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Related to Skaldic verse: Skaldic Poetry, Eddic poetry


also scald  (skôld, skäld)
A medieval Scandinavian poet, especially one writing in the Viking age.

[Old Norse skāld; see sekw- in Indo-European roots.]

skald′ic adj.


(skɔːld) or


1. (Music, other) (in ancient Scandinavia) a bard or minstrel
2. (Historical Terms) (in ancient Scandinavia) a bard or minstrel
[from Old Norse, of unknown origin]
ˈskaldic, ˈscaldic adj


or scald

(skɔld, skɑld)

an ancient Scandinavian poet.
[1755–65; < Old Norse skāld poet]
skald′ic, adj.
skald′ship, n.
References in periodicals archive ?
His topics include skaldic verse, the relationship between verse and prose, Anglo-Norman and Icelandic factors, and the uses of the past.
With a major international project under way to re-edit the entire corpus ascribed to skalds from the ninth to fourteenth centuries, skaldic verse is enjoying an unprecedented surge of scholarly interest.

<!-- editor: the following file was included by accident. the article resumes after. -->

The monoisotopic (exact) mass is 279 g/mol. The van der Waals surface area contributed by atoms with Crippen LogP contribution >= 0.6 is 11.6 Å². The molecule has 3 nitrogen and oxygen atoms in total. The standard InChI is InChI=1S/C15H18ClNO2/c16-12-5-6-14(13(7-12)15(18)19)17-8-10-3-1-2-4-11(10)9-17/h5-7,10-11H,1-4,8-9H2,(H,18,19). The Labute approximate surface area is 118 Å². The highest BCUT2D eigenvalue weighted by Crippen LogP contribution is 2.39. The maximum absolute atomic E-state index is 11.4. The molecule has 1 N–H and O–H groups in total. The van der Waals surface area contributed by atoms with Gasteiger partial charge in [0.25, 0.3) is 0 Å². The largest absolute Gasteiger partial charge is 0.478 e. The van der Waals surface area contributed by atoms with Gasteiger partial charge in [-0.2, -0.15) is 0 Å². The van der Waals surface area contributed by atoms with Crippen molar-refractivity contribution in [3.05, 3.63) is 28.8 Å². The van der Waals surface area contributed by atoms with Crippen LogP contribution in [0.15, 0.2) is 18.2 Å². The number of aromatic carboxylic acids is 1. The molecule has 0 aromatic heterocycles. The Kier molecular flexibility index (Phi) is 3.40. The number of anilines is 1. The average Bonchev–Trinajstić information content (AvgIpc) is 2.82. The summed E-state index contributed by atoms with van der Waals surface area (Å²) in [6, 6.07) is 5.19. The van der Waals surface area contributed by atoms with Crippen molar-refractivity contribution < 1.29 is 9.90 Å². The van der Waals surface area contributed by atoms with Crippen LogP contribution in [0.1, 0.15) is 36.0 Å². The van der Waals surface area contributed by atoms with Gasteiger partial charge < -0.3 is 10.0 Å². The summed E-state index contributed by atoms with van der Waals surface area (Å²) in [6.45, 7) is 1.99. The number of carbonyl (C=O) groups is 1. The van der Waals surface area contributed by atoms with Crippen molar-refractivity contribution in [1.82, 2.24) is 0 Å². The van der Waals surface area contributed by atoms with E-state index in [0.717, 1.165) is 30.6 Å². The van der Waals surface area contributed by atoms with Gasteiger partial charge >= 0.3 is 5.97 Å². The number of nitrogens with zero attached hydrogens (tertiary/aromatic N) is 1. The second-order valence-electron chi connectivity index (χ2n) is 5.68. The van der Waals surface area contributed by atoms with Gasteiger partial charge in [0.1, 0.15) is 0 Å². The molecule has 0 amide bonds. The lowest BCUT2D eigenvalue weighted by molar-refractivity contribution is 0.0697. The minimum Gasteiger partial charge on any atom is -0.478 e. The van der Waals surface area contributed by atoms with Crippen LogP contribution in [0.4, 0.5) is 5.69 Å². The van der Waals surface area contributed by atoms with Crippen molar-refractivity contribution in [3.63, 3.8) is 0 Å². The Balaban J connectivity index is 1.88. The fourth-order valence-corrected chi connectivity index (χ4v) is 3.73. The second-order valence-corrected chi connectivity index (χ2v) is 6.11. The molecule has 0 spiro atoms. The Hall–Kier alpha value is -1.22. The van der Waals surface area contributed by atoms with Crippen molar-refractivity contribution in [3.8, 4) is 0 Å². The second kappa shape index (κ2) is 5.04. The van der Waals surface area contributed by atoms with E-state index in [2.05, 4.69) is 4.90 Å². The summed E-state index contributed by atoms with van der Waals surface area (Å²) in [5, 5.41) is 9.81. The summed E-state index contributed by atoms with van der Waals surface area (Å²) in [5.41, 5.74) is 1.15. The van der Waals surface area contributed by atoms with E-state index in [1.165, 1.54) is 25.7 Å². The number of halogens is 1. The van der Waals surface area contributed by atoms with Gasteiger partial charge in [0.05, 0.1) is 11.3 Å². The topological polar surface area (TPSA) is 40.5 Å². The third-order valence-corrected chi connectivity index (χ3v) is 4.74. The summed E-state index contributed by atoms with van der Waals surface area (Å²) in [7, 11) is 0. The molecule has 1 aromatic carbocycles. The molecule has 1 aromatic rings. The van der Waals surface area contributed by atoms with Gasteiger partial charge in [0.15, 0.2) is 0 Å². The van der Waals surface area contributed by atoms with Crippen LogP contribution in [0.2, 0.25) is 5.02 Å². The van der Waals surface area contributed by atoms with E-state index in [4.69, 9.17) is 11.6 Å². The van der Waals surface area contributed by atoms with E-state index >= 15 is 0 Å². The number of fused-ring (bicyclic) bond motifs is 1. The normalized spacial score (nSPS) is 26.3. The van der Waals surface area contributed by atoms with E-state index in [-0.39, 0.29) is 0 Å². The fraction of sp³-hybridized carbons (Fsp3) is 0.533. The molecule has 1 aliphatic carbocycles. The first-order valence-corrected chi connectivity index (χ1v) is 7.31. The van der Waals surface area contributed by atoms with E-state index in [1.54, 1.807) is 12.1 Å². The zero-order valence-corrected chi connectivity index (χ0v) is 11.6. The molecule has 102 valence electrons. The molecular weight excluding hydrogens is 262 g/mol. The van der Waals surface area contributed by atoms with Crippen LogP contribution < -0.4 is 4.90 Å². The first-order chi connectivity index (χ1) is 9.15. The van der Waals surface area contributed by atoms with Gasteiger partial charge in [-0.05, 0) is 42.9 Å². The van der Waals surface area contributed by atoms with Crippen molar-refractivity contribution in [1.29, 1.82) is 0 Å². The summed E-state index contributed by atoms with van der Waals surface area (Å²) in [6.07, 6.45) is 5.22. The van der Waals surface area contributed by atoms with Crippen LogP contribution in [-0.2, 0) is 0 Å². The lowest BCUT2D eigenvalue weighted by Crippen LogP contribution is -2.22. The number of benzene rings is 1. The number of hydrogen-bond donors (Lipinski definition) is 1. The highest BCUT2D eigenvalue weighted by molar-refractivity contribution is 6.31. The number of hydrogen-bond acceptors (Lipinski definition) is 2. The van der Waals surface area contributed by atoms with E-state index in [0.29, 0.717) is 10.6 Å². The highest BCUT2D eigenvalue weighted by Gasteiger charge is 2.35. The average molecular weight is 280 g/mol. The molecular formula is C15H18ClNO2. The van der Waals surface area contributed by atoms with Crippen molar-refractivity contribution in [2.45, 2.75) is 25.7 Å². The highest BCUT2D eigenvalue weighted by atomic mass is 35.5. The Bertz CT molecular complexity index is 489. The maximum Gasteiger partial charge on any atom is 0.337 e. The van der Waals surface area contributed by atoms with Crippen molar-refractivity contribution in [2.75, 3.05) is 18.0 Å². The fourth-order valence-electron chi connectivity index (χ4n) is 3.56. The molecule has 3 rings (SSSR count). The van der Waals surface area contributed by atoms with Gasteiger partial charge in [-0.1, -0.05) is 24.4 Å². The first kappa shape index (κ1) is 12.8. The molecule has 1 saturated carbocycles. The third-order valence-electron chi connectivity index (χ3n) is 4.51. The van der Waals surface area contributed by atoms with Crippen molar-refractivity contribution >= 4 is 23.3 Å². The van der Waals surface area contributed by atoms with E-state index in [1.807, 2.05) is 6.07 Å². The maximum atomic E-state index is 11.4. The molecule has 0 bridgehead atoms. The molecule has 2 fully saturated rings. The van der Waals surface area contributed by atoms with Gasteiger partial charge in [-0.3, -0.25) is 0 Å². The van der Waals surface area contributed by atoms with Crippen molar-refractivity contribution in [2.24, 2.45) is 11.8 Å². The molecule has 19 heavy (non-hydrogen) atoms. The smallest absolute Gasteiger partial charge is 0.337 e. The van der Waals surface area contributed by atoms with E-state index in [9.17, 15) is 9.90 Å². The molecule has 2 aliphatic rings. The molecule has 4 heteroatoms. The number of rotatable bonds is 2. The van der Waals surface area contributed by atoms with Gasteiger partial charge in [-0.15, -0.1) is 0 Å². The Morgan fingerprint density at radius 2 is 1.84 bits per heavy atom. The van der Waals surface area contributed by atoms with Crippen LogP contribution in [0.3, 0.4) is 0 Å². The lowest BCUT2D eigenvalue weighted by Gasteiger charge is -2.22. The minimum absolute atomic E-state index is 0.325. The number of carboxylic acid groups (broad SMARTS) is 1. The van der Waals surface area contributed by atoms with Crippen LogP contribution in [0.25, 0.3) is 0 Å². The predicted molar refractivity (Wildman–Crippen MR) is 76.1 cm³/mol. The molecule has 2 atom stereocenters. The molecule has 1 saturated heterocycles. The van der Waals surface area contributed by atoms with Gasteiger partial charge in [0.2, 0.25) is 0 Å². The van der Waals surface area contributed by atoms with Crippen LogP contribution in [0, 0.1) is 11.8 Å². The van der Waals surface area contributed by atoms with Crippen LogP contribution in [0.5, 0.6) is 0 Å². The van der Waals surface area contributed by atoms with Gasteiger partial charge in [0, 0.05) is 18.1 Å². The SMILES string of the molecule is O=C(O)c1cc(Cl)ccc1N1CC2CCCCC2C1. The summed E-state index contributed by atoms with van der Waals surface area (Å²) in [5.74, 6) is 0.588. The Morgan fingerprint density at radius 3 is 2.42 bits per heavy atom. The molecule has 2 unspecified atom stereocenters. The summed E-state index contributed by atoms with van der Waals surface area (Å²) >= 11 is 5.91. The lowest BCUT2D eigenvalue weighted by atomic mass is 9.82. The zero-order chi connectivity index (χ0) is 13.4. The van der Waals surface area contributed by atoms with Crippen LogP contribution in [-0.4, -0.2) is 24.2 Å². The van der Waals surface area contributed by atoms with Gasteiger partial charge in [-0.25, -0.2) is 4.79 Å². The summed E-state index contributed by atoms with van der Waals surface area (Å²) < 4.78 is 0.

Nordal makes an interesting case in part I for the dependence of thirteenth-century Icelandic poetology upon the introduction of skaldic verse into the study of grammatica in the twelfth century.
For example, Snorri was of the opinion that coherent kennings (nygerving) in a single skaldic verse were the finest art, and this has also been the belief of many modern scholars.
Among modern scholars, Einar Olafur Sveinsson(1) and Jonas Kristjansson(2) have argued for a pre-Christian origin for the poem, and this view has been strengthened by Bjarne Fidjestol's statistical study of the frequency of the filler-particle of/ um in eddic and skaldic verse.
Despite the availability of skaldic verse as a source, the stories about the Jomsvikings are treated as fiction rather than as a narratio rei gestae, with the verses generally a part of the fiction.
The extraordinarily stringent metres of skaldic verse, with its heavy use of internal full and half rhyme and alliteration, are more often admired for technical brilliance than enjoyed for aesthetic merit, but Poole treats the poems to subtle and illuminating literary analysis.
The bright-eyed, white-throated one' (Hrafnsmal 2) is a standard female epithet-type in skaldic verse, and does not show that the valkyrie concerned is in bird form; and the birds of Fafnismal 35 (not Reginsmal) need not be valkyries merely because they are sisters, and cannot be Ooinn's ravens, which are always masculine (p.